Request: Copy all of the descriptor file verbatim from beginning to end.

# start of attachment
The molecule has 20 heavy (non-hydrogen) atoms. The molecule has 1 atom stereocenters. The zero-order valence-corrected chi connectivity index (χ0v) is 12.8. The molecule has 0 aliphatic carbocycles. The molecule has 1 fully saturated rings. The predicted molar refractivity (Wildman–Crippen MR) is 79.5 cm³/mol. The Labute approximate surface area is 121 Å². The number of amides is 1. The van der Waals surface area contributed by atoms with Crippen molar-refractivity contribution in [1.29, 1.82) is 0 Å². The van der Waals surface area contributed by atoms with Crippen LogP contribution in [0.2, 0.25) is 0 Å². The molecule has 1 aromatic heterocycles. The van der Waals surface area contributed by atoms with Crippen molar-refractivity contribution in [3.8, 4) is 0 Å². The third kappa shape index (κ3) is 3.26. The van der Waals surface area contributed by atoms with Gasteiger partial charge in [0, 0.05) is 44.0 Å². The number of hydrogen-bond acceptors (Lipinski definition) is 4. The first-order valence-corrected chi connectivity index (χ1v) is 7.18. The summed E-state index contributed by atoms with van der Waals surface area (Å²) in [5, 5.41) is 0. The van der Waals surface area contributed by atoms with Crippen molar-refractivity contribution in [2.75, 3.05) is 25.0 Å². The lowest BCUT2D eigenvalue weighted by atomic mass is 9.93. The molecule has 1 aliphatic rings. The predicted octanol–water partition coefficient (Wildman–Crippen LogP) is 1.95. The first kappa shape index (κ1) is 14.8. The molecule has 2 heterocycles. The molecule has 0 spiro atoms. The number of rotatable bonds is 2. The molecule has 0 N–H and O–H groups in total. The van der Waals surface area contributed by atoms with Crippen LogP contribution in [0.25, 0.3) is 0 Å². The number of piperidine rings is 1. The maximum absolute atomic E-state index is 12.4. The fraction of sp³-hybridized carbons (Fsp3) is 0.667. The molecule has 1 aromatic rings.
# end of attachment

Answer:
The molecule has 20 heavy (non-hydrogen) atoms. The molecule has 1 atom stereocenters. The zero-order valence-corrected chi connectivity index (χ0v) is 12.8. The molecule has 0 aliphatic carbocycles. The molecule has 1 fully saturated rings. The predicted molar refractivity (Wildman–Crippen MR) is 79.5 cm³/mol. The Labute approximate surface area is 121 Å². The number of amides is 1. The van der Waals surface area contributed by atoms with Crippen molar-refractivity contribution in [1.29, 1.82) is 0 Å². The van der Waals surface area contributed by atoms with Crippen LogP contribution in [0.2, 0.25) is 0 Å². The molecule has 1 aromatic heterocycles. The van der Waals surface area contributed by atoms with Crippen molar-refractivity contribution in [3.8, 4) is 0 Å². The third kappa shape index (κ3) is 3.26. The van der Waals surface area contributed by atoms with Gasteiger partial charge in [0, 0.05) is 44.0 Å². The number of hydrogen-bond acceptors (Lipinski definition) is 4. The first-order valence-corrected chi connectivity index (χ1v) is 7.18. The summed E-state index contributed by atoms with van der Waals surface area (Å²) in [5, 5.41) is 0. The van der Waals surface area contributed by atoms with Crippen molar-refractivity contribution in [2.75, 3.05) is 25.0 Å². The lowest BCUT2D eigenvalue weighted by atomic mass is 9.93. The molecule has 1 aliphatic rings. The predicted octanol–water partition coefficient (Wildman–Crippen LogP) is 1.95. The first kappa shape index (κ1) is 14.8. The molecule has 2 heterocycles. The molecule has 0 spiro atoms. The number of rotatable bonds is 2. The molecule has 0 N–H and O–H groups in total. The van der Waals surface area contributed by atoms with Crippen LogP contribution in [0.25, 0.3) is 0 Å². The number of piperidine rings is 1. The maximum absolute atomic E-state index is 12.4. The fraction of sp³-hybridized carbons (Fsp3) is 0.667. The molecule has 1 aromatic rings.